Another storm is set to roll through the desert this week, which could heavily impact local storm drains.
“Whenever you got a drain clogged and there’s no capacity left for the water to go, then you got the overflow and the flooding," Terri Kasinga with Caltrans said.
A similar example happened last week on Thanksgiving. A storm drain collapsed at the 6th street off-ramp of the I-10 freeway in Redlands.
The incident caused roadway damage, and trapped at least one vehicle.
Caltrans says storm drain issues are prevalent in areas along Highways 74 and 243. They say the drains are generally smaller compared to those along the interstate, which can handle more runoff.
"A lot of these issues are popping up now on 243. So, 243 is where we’re seeing the issues starting in areas that we didn’t even know we had. It wasn’t a priority for us to even look at it so these are kind of popping up without our knowledge," Kasinga said.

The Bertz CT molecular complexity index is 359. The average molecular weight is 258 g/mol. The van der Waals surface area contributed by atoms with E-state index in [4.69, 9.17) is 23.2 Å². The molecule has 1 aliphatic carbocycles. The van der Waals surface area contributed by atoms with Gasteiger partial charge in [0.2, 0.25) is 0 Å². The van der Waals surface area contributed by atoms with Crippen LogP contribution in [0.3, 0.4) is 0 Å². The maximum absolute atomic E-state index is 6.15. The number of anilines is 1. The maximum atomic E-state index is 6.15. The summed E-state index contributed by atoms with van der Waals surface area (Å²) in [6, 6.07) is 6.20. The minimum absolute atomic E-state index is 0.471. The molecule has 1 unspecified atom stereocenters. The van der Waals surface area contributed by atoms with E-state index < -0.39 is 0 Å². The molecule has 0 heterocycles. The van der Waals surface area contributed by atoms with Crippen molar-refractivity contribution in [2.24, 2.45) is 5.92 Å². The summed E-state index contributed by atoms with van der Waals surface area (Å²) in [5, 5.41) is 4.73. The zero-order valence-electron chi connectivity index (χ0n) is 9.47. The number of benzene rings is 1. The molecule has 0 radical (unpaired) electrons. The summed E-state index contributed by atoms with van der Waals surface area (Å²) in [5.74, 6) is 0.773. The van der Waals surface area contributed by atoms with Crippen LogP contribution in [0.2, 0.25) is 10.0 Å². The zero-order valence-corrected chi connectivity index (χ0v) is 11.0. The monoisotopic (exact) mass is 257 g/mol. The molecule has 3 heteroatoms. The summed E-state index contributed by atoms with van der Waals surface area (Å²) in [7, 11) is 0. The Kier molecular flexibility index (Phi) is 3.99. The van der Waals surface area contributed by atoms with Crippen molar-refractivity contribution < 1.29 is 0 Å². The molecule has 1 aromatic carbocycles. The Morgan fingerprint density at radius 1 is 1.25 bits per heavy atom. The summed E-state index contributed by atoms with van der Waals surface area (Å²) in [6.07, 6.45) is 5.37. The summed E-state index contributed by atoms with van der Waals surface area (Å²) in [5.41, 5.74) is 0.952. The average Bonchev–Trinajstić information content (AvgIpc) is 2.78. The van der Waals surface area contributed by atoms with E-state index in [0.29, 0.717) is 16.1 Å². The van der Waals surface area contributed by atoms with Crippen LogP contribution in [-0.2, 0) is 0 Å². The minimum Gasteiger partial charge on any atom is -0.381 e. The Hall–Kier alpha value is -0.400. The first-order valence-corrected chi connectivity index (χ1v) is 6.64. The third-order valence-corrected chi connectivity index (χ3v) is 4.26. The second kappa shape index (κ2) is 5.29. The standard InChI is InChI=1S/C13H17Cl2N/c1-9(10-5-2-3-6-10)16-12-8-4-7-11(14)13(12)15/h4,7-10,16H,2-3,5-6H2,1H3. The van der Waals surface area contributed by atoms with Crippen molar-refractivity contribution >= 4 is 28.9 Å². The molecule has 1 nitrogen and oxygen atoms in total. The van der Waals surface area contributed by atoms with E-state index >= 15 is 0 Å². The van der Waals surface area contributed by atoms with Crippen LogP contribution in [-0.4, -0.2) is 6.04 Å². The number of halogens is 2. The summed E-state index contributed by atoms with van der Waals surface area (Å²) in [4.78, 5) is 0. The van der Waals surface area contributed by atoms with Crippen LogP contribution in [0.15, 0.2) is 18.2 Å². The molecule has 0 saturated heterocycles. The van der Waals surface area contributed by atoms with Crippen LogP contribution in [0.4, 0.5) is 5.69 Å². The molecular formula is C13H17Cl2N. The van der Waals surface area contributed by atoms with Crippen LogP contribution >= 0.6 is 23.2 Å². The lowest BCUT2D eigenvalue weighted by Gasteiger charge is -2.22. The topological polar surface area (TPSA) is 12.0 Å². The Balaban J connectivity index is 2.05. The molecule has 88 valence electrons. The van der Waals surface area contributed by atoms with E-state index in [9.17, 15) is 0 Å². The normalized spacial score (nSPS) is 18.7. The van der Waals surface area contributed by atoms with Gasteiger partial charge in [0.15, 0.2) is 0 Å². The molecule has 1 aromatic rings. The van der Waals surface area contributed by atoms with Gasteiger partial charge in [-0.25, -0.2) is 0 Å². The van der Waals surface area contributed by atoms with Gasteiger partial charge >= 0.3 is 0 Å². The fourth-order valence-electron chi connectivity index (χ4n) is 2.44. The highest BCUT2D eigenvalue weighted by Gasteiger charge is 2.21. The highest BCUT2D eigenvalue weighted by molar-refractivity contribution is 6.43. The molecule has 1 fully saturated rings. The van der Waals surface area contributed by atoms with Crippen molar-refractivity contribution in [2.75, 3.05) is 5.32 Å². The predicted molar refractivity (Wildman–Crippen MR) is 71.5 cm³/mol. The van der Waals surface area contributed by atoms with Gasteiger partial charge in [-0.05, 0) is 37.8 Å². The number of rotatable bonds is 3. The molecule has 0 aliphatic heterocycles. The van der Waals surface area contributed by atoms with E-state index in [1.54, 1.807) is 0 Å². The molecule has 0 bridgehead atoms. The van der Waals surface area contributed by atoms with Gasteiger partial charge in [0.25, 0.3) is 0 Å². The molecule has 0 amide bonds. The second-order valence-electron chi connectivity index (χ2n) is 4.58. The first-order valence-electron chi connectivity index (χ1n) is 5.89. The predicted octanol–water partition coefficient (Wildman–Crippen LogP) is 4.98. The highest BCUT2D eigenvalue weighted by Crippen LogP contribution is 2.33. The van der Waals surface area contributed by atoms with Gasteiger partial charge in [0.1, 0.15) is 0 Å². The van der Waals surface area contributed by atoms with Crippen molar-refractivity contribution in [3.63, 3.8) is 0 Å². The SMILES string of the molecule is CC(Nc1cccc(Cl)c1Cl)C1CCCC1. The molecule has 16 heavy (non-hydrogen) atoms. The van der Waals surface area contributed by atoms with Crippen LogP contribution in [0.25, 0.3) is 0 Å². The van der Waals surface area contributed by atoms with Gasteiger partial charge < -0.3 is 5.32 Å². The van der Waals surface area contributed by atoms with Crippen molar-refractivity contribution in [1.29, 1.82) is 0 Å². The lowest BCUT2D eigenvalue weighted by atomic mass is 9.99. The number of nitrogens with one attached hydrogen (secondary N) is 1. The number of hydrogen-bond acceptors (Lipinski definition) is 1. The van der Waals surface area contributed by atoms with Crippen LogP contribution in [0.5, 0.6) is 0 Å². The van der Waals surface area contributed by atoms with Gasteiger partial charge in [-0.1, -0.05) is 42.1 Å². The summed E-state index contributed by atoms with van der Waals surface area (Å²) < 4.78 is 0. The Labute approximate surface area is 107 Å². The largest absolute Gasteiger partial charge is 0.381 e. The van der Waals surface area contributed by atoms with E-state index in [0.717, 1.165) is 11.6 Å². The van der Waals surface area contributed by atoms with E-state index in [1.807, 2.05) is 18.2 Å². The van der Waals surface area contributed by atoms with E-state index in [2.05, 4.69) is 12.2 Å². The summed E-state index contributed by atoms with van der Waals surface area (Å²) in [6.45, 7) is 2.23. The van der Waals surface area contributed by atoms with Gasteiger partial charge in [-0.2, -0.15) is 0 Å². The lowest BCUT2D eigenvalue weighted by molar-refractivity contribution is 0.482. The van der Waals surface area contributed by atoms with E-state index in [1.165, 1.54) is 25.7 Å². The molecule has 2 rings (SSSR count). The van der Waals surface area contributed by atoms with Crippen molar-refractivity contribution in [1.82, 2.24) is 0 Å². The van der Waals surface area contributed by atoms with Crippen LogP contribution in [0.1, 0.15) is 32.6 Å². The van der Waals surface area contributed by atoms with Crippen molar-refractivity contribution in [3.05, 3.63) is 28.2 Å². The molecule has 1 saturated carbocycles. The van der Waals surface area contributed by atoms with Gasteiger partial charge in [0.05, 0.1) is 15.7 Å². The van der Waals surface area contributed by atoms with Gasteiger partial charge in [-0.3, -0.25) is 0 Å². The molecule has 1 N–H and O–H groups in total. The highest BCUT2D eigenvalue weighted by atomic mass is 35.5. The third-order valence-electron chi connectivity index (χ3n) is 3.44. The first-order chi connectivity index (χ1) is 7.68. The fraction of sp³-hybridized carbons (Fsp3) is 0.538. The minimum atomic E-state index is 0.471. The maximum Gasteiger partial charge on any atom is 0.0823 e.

Kasinga says the agency went out and repaired several areas that were high-priority, but the issue is never-ending.
Other causes of flooding storm drains include aging infrastructure and heavy downpours.
"We’re going to continue to have problems as long as we have storms at this magnitude," said Kasinga.
The accumulation of trash has also served as a major problem. In many cases, littering has caused drains to clog and overflow. Kasinga says much of it is from local businesses, homeless encampments and people throwing their trash out the window along the interstate near the drains.
In the meantime, Kasinga says the outer lanes of the freeway tend to flood more easily. She advises drivers to travel in the center lane, and to try and travel before or after a storm.